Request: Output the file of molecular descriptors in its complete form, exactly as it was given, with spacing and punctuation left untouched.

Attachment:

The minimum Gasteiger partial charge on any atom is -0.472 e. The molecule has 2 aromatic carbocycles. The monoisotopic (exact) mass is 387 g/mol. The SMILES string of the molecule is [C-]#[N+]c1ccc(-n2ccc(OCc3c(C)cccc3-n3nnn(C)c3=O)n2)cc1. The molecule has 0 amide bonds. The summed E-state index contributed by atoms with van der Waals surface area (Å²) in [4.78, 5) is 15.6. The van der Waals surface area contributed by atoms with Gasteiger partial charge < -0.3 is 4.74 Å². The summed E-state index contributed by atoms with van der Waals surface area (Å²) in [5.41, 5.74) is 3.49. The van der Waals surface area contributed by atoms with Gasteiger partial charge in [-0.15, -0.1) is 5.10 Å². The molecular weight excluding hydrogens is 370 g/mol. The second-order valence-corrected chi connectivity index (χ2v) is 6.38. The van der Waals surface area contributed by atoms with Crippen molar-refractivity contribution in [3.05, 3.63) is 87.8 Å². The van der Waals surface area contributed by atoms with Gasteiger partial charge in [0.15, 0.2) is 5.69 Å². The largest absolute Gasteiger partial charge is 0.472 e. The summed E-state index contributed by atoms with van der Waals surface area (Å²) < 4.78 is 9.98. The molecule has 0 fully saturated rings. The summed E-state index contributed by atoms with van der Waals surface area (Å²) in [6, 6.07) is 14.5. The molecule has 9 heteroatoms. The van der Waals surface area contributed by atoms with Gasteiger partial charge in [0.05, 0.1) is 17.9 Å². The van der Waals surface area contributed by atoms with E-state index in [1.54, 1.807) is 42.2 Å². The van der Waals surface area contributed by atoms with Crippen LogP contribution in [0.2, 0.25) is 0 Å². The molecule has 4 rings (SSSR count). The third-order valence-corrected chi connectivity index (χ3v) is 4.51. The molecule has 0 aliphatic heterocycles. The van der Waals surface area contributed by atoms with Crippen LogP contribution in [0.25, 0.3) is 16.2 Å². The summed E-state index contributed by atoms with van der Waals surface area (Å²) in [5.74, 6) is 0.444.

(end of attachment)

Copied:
The minimum Gasteiger partial charge on any atom is -0.472 e. The molecule has 2 aromatic carbocycles. The monoisotopic (exact) mass is 387 g/mol. The SMILES string of the molecule is [C-]#[N+]c1ccc(-n2ccc(OCc3c(C)cccc3-n3nnn(C)c3=O)n2)cc1. The molecule has 0 amide bonds. The summed E-state index contributed by atoms with van der Waals surface area (Å²) in [4.78, 5) is 15.6. The van der Waals surface area contributed by atoms with Gasteiger partial charge < -0.3 is 4.74 Å². The summed E-state index contributed by atoms with van der Waals surface area (Å²) in [5.41, 5.74) is 3.49. The van der Waals surface area contributed by atoms with Gasteiger partial charge in [-0.15, -0.1) is 5.10 Å². The molecular weight excluding hydrogens is 370 g/mol. The second-order valence-corrected chi connectivity index (χ2v) is 6.38. The van der Waals surface area contributed by atoms with Crippen molar-refractivity contribution in [3.05, 3.63) is 87.8 Å². The van der Waals surface area contributed by atoms with Gasteiger partial charge in [0.15, 0.2) is 5.69 Å². The largest absolute Gasteiger partial charge is 0.472 e. The summed E-state index contributed by atoms with van der Waals surface area (Å²) < 4.78 is 9.98. The molecule has 0 fully saturated rings. The summed E-state index contributed by atoms with van der Waals surface area (Å²) in [6, 6.07) is 14.5. The molecule has 9 heteroatoms. The van der Waals surface area contributed by atoms with Gasteiger partial charge in [0.05, 0.1) is 17.9 Å². The van der Waals surface area contributed by atoms with E-state index in [1.54, 1.807) is 42.2 Å². The van der Waals surface area contributed by atoms with Crippen LogP contribution in [0.2, 0.25) is 0 Å². The molecule has 4 rings (SSSR count). The third-order valence-corrected chi connectivity index (χ3v) is 4.51. The molecule has 0 aliphatic heterocycles. The van der Waals surface area contributed by atoms with Crippen LogP contribution in [0.25, 0.3) is 16.2 Å². The summed E-state index contributed by atoms with van der Waals surface area (Å²) in [5.74, 6) is 0.444.